Celestia blinked, collecting her thoughts, and cleared her throat before resuming to her speech. “Luna, my sister, are you certain that you are alright?” the white alicorn’s speaking manner was as formal as her public addresses indicated. Her sister’s reply was just as aged, though not possessed of the cultural refinement developed from a millennium of public diplomatic discourse.
“I’m fine, Celestia. I merely had a particularly unfortunate accident. You heard the doctor, however. He said I’d be up and about in only a day’s time. “Luna’s grin grew wider as she continued. “It’s a good thing our magic means only a few bruises and scratches from a fall like that, hm?”
Luna’s eye twitched ever so slightly as she stared forward at her sister, mouth locked into a steadfast smile. Celestia wasn’t sure she had seen it, so she cleared her throat again softly and responded.
“Indeed. Luna… is there anything you need to speak to me about? Something you would like to tell me?”
Eye twitch. Luna shook her head softly, still grinning. “Not at all, my dearest sister. Whatever would give you that idea?” Twitch.
Celestia had noticed that one. Her brow furrowed in concern. While a subtle tic meant little in the pursuit of deductive reasoning, her sister’s mannerisms felt slightly… off.
“You… you just haven’t seemed like yourself this last month, Luna.” Her tone had softened from its typical highly formal austere into a soothing, motherly plea, that seemed to say: ‘Please, let me help…’
“Oh? I’m sorry, Tia. I’ve just felt a bit under the weather – probably what caused my wings to cramp up like that in the first place. Just give me a couple days and I promise I’ll be right as night!”
Celestia’s eyes stared intently forward, fixating on Luna’s gaze, but detected no flashes of movement, nothing to indicate her sister was not being one hundred percent sincere. After an impromptu staring contest that seemed to go on longer than was comfortable, Celestia shifted her face sideways, now focused on the painted stone wall. She sighed before turning her head back, smiling softly.
“I understand. Please, Luna, if you need anything, do not hesitate to speak to me.”
Her sister only grinned back at her and nodded, face still frozen in an overly enthusiastic contortion. To call it a smile now might be inaccurate.
“Of course, Tia.”
Celestia walked slowly towards the door, pausing before she exited the infirmary. She glanced backwards at her sister, who was sitting on her haunches underneath the pristine white bedding, the quilt pulled almost to her neck. Luna gave a small wave as her sister looked back, and Celestia sighed quietly before turning and making her down the castle hall. As she exited the room, Luna’s eye gave another twitch.
The bed-ridden alicorn waited several moments, making sure the patter of hoof steps on the stone floor had ceased before looking downward at herself. Her black fur, normally soft and well-groomed, was now soaked with sweat. She blinked, and looked closer. A beam of sunlight took that moment to shine its way inside the room through the nearby window, casting a gentle glow over the infirmary bed.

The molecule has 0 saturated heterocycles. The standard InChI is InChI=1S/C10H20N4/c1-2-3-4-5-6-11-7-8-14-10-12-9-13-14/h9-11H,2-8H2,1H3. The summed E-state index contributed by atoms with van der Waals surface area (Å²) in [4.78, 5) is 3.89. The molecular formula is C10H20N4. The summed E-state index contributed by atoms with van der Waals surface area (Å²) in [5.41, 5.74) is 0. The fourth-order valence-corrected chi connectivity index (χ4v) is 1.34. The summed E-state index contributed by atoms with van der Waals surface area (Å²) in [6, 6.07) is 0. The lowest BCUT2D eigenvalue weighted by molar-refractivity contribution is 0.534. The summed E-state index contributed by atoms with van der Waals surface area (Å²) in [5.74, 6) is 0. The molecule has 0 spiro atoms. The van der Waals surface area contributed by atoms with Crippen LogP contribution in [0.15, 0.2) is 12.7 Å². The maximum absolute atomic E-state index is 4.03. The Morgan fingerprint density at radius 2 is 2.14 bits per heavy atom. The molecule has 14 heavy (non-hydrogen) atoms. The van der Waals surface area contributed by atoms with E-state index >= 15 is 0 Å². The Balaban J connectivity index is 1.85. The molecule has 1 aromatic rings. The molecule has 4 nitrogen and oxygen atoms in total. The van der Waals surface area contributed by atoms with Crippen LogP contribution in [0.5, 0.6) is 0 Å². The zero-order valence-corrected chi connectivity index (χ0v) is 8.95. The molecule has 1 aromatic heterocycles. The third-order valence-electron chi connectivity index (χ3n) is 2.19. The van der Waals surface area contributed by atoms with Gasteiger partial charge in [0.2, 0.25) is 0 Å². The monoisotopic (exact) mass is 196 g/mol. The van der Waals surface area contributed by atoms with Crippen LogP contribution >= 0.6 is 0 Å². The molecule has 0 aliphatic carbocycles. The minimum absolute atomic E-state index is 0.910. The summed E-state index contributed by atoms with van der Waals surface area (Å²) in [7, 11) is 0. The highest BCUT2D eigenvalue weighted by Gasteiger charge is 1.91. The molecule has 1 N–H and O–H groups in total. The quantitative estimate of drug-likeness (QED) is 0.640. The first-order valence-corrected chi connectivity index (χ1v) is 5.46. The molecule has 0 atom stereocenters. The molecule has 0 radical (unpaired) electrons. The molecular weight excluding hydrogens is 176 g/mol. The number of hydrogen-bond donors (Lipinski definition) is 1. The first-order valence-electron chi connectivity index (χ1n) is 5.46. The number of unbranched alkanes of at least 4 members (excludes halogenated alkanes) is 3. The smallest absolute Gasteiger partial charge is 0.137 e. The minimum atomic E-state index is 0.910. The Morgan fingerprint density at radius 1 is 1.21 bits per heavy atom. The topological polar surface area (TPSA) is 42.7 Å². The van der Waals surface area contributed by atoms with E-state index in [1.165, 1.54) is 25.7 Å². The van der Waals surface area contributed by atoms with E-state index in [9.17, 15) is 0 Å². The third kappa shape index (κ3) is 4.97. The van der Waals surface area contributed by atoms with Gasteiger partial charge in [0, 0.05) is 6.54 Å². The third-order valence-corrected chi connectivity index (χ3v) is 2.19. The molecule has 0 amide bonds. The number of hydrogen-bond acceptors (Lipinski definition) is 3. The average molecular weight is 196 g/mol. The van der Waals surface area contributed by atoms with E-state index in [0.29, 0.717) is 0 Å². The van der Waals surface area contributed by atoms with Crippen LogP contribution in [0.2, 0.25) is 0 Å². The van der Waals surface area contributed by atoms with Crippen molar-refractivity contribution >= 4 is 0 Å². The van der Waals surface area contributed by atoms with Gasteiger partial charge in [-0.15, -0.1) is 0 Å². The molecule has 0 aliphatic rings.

Luna struggled to hold back a scream. The instant the light touched her, she could feel it again. Burning. Crawling. A sensation like a thousand poisonous ants squirming through her veins pulsed underneath her skin. Her fur stood immediately on end, her pupils dilating rapidly as the stinging feeling spread, emanating from the point of contact with the sunlight and blossoming out to the rest of her body.
The way she felt was horrifying beyond belief, even in its familiarity. She had been able to distract herself while the others were around, closing her eyes and thinking of the moon, or the quiet blanket of darkness that encircled her at night, making her feel safe; but now that they were gone, the only thing left to draw her attention was the feeling that had been welling up inside her since she had awoken, catalyzed with the horrific burning ray of putrid brightness that lit her skin ablaze.
It hurts, she thought to herself. It burns. I want it to stop.
Simple, rapid impulses flashed into her mind, the mantras she had repeated to herself since this had started. Every morning the daylight stung a little more, and she found herself at times wishing she could claw her own skin off, rending herself to the bone to escape the feeling of scuttling agony that welled up inside her each day. She had been clumsy, the night previous, hoping to make things better in such a way, with so little planning.
As she struggled to gain focus of her thoughts, her eyes drifted from the prickling of her own fur to the bed-sheet she had wrapped around her forelegs. A soft, comforting pearlescent white matched the rest of the room’s décor, the odd hanging picture or wall-tapestry presenting an aura of serene beauty. While the rest of the room’s decorations were a flat and clinical tone, the blanket was a soft, egg-shell white.
A series of pink lines were stitched into the bedding, spiraling outwards into a multitude of intricate patterns woven all throughout the fabric. The stitches were thin, and they glowed in the light, sparkling against the white background. Egg-shell white. Egg-shell.
She could see them now. Burrowing at the cracked egg she had wrapped herself in, struggling to break free of their soft-shelled prison. Sun spiders, thousands of them bulging inside. The sun must have heated the egg just enough to bring them to their final stages of gestation, and now it was time to be born. Time to escape through the gleaming red splinters that splayed in every direction, and make their way into the world. Luna’s face shuddered as she saw the first batch emerging from the blanket’s corner, a red cross-stitch spewing forth a wave of tiny, glowing arachnids.